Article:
End of Life

Why should families have a say in organ retrieval?

It may come as a bit of a surprise to some people that even if a member of your immediate family carries an organ donor card, or is registered to donate his/her organs on death, you and your family could still refuse to let any organs be removed for donation if he/she were to suddenly die. Currently, under the UK Human Tissue Act 2004, a family is permitted to veto

Charlie Gard: Emotion has trumped trust in today’s society, but parents and professionals can work together

The tragic case of Charlie Gard, and the desperate efforts of his parents Connie Yates and Chris Gard to do everything to give him a chance of life have gripped the national and international media.  The case raises profound and troubling questions about the power of medical technology, the duties and responsibilities of doctors and parents, and the role of the law courts, as well as the impact of global

The Conway Case – a change in the law to allow assisted suicide is dangerous and unnecessary

A 67-year-old Shropshire man with motor neurone disease (MND) is seeking to overturn the law banning assisted suicide. Noel Conway is backed by the former Voluntary Euthanasia Society (now rebranded Dignity in Dying (DID)), whose lawyers will argue that the current blanket ban on assisted suicide under the Suicide Act is incompatible with his rights under sections 8 and 14 the Human Rights Act (respect for private and family life and

Organ donation- how can we increase numbers without compromising our ethics?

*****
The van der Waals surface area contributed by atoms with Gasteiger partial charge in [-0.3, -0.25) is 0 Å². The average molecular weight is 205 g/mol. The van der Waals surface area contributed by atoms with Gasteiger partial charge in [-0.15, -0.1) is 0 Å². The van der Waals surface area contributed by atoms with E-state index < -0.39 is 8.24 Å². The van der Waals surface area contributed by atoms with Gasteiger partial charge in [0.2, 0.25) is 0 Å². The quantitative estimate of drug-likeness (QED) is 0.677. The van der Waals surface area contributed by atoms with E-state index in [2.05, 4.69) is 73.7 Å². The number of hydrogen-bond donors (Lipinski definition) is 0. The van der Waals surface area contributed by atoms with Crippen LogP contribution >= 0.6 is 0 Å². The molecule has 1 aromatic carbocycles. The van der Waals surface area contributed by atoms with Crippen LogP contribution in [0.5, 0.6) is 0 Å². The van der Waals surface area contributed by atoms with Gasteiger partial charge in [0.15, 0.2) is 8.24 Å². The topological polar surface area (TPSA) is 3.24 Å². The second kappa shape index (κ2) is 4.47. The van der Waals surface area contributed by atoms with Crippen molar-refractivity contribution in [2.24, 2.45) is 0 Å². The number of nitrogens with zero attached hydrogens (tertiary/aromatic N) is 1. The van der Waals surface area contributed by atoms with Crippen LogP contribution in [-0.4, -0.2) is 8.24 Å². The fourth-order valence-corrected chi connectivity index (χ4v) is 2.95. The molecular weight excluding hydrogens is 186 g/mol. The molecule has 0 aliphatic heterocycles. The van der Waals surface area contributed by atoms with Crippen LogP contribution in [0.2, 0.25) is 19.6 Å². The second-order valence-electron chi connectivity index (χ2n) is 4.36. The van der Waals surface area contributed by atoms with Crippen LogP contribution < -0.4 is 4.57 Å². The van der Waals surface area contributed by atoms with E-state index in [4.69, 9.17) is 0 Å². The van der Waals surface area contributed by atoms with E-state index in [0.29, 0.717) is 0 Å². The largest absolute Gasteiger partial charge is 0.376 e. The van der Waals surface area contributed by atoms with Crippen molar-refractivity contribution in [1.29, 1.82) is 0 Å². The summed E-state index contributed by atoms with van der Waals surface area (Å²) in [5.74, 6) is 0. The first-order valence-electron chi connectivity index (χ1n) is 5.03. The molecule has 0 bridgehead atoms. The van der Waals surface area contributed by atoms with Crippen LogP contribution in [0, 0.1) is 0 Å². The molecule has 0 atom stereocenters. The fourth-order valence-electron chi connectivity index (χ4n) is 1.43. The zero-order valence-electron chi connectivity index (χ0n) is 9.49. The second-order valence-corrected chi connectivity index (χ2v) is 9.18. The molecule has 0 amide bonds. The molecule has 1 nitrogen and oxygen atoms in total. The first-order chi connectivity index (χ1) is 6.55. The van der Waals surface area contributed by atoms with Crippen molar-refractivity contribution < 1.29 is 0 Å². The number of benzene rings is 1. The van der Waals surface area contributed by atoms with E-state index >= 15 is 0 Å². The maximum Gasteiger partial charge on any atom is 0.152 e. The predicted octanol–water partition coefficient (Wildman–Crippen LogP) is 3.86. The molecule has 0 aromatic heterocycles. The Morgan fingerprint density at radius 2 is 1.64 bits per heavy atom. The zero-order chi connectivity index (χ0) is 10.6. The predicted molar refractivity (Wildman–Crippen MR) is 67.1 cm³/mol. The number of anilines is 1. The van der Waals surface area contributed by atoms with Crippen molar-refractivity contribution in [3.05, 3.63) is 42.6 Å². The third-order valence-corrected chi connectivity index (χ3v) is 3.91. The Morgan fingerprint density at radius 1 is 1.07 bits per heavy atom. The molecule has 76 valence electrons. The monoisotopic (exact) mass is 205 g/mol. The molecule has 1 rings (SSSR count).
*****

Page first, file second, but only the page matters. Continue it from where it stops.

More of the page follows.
We are facing an organ donation crisis. The need for organ transplants is currently outstripping the supply of donated organs. This can be seen plainly from the statistics, where, in the period 2015/16, 4,605 total organ transplants were undertaken in the UK, but 6,463 were still on the active waiting list by the end of the year. Seeking out ways to try and plug this gap is one of the

My speech to the New Zealand Parliament Health Select Committee on Assisted Suicide

I have just given oral evidence on behalf of Care Not Killing to the New Zealand Parliament’s Health Select Committee on assisted suicide. The committee has received a petition requesting, ‘That the House of Representatives investigate fully public attitudes towards the introduction of legislation which would permit medically-assisted dying in the event of a terminal illness or an irreversible condition which makes life unbearable.’ The petition asks for a change to existing law.